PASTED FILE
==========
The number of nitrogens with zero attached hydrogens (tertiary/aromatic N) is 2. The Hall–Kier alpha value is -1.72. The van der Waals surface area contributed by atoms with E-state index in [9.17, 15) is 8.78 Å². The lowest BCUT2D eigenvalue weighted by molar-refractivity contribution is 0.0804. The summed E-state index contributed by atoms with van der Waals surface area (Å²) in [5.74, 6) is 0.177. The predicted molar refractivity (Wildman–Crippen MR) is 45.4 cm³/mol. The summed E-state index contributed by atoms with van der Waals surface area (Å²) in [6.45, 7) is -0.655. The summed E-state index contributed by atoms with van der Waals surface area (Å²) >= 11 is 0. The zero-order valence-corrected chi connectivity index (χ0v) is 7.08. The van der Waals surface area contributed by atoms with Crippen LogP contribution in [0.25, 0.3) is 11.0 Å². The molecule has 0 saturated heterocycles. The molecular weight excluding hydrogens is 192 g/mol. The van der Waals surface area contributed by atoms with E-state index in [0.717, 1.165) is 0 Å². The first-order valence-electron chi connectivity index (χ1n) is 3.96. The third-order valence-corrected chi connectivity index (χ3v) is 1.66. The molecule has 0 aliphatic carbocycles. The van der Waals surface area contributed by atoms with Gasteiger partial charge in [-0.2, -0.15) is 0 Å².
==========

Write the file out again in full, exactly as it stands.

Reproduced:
The number of nitrogens with zero attached hydrogens (tertiary/aromatic N) is 2. The Hall–Kier alpha value is -1.72. The van der Waals surface area contributed by atoms with E-state index in [9.17, 15) is 8.78 Å². The lowest BCUT2D eigenvalue weighted by molar-refractivity contribution is 0.0804. The summed E-state index contributed by atoms with van der Waals surface area (Å²) in [5.74, 6) is 0.177. The predicted molar refractivity (Wildman–Crippen MR) is 45.4 cm³/mol. The summed E-state index contributed by atoms with van der Waals surface area (Å²) in [6.45, 7) is -0.655. The summed E-state index contributed by atoms with van der Waals surface area (Å²) >= 11 is 0. The zero-order valence-corrected chi connectivity index (χ0v) is 7.08. The van der Waals surface area contributed by atoms with Crippen LogP contribution in [0.25, 0.3) is 11.0 Å². The molecule has 0 saturated heterocycles. The molecular weight excluding hydrogens is 192 g/mol. The van der Waals surface area contributed by atoms with E-state index in [0.717, 1.165) is 0 Å². The first-order valence-electron chi connectivity index (χ1n) is 3.96. The third-order valence-corrected chi connectivity index (χ3v) is 1.66. The molecule has 0 aliphatic carbocycles. The van der Waals surface area contributed by atoms with Gasteiger partial charge in [-0.2, -0.15) is 0 Å².